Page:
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New telephone service will benefit Deaf people

New telephone service will benefit Deaf people


A new telephone service for people who are Deaf, or who have speech or hearing impairments, marks a technological revolution for New Zealanders, Associate Minister of Communications David Cunliffe and Disability Issues Minister Ruth Dyson said today.

The service, NZ Relay, will enable people who are Deaf or who have speech or hearing impairments to participate in telephone conversations using a textphone. A trained call centre operator will convert typed text into speech for a person at the other end of the call, and vice versa.

Launching New Zealand Relay at Parliament, David Cunliffe said it had been established as a Telecommunications Service Obligation (TSO), with funding through a levy on liable telecommunications service providers.

"The TSO framework lets us make services available to meet needs that are neglected in the marketplace. It promotes inclusiveness by facilitating affordable access to basic telecommunications services," David Cunliffe said.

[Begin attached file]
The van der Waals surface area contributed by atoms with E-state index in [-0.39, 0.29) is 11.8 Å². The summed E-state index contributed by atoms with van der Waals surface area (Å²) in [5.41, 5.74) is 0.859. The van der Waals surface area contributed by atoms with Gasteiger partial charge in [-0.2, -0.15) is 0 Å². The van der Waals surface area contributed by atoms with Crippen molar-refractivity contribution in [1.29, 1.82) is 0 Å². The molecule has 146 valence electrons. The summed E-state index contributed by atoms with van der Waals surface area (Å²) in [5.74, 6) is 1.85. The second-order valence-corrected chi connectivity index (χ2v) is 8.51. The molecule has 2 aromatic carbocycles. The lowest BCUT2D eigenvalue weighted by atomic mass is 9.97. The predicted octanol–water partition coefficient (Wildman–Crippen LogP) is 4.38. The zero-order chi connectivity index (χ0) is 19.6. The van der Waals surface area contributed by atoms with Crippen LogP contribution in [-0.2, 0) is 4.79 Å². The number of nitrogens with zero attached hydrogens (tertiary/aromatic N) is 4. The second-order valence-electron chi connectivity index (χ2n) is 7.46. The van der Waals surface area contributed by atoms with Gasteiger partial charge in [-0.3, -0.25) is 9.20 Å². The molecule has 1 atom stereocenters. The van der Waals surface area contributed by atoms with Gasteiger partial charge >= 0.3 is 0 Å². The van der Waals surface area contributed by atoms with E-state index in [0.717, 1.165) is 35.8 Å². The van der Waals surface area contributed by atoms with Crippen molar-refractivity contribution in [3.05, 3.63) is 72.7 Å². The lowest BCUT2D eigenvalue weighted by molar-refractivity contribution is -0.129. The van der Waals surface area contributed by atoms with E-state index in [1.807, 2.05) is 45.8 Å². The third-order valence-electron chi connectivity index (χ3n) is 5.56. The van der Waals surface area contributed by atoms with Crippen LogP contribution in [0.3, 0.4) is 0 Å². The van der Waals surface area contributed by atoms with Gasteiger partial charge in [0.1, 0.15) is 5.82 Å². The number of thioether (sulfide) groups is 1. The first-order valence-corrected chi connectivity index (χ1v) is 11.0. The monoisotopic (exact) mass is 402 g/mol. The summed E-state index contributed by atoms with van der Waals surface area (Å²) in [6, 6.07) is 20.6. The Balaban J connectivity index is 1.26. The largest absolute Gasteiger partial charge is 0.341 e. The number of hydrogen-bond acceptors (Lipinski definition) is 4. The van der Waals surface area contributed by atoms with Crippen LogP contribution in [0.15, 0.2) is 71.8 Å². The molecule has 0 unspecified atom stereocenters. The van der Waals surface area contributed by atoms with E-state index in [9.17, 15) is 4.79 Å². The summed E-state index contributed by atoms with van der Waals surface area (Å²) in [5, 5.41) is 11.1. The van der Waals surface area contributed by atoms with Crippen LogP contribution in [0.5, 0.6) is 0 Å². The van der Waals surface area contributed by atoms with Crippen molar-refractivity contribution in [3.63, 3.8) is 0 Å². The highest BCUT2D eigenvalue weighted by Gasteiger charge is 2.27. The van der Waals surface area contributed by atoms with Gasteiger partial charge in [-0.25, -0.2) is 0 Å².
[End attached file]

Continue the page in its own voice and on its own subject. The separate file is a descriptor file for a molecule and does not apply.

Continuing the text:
Ruth Dyson said a significant number of New Zealanders had previously been excluded from the benefits of instant telephone communication.

"We expect most of the estimated 7000 New Zealanders who are Deaf or have a significant hearing or speech impairment will potentially want to make use of the relay service. It will give them more independence, access to business and employment opportunities, greater ability to participate in our communities and vital access to services in an emergency," Ruth Dyson said.

Sprint New Zealand has been appointed to supply the service nationwide and has set up a call centre in Auckland.

Several textphone models will be available to meet a range of user requirements for a rental charge of $15 (incl GST) a month. The charge will be waived for people who meet the income threshold for the Community Services Card.

ENDS


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